hobson's-choice

Hobson's choice

[hob-suhnz]
noun
the choice of taking either that which is offered or nothing; the absence of a real alternative.

Origin:
1640–50; after Thomas Hobson (1544–1631), of Cambridge, England, who rented horses and gave his customer only one choice, that of the horse nearest the stable door

Dictionary.com Unabridged
Based on the Random House Dictionary, © Random House, Inc. 2014.
Cite This Source Link To hobson's-choice
Collins
World English Dictionary
Hobson's choice (ˈhɒbsənz)
 
n
the choice of taking what is offered or nothing at all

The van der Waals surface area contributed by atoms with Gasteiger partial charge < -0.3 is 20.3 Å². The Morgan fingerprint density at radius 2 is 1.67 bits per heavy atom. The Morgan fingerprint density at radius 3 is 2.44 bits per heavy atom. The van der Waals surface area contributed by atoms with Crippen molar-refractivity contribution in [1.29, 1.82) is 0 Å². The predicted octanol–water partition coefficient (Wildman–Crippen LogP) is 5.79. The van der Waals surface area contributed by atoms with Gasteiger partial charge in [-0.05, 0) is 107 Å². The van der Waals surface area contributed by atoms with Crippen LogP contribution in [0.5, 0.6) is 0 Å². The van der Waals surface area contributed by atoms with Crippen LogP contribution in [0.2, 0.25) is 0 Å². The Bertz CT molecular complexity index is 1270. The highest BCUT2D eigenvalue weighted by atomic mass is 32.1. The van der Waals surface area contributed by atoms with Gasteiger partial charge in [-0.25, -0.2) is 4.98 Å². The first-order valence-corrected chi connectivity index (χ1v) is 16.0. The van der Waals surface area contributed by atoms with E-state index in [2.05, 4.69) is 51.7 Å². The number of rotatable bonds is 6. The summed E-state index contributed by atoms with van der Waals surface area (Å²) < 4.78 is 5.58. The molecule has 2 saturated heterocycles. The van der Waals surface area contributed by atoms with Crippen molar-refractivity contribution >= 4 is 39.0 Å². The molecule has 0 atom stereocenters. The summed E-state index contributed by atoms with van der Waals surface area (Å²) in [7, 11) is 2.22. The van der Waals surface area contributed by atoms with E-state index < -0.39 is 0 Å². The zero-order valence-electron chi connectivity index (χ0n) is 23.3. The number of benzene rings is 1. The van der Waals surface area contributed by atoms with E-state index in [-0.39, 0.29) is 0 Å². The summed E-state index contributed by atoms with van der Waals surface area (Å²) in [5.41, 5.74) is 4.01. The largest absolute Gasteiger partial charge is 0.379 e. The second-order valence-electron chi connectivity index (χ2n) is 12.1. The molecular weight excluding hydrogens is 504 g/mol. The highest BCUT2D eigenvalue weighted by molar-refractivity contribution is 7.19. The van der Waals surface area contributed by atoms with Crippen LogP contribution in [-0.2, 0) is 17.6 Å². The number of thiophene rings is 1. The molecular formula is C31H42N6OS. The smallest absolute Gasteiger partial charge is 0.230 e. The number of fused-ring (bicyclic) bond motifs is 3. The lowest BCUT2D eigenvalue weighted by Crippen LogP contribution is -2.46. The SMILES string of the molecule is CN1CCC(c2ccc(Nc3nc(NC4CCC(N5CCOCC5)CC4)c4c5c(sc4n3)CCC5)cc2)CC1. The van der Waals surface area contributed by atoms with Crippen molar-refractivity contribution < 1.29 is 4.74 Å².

[C16: named after Thomas Hobson (1544--1631), English liveryman who gave his customers no choice but had them take the nearest horse]

Collins English Dictionary - Complete & Unabridged 10th Edition
2009 © William Collins Sons & Co. Ltd. 1979, 1986 © HarperCollins
Publishers 1998, 2000, 2003, 2005, 2006, 2007, 2009
Cite This Source
Etymonline
Word Origin & History

Hobson's choice
Eng. university slang, supposedly from Thomas Hobson (c.1544-1631), Cambridge stable manager who let horses and gave customers a choice of the horse next in line or none at all. Phrase popularized by Milton, c.1660.
Online Etymology Dictionary, © 2010 Douglas Harper
Cite This Source
Copyright © 2014 Dictionary.com, LLC. All rights reserved.
  • Please Login or Sign Up to use the Recent Searches feature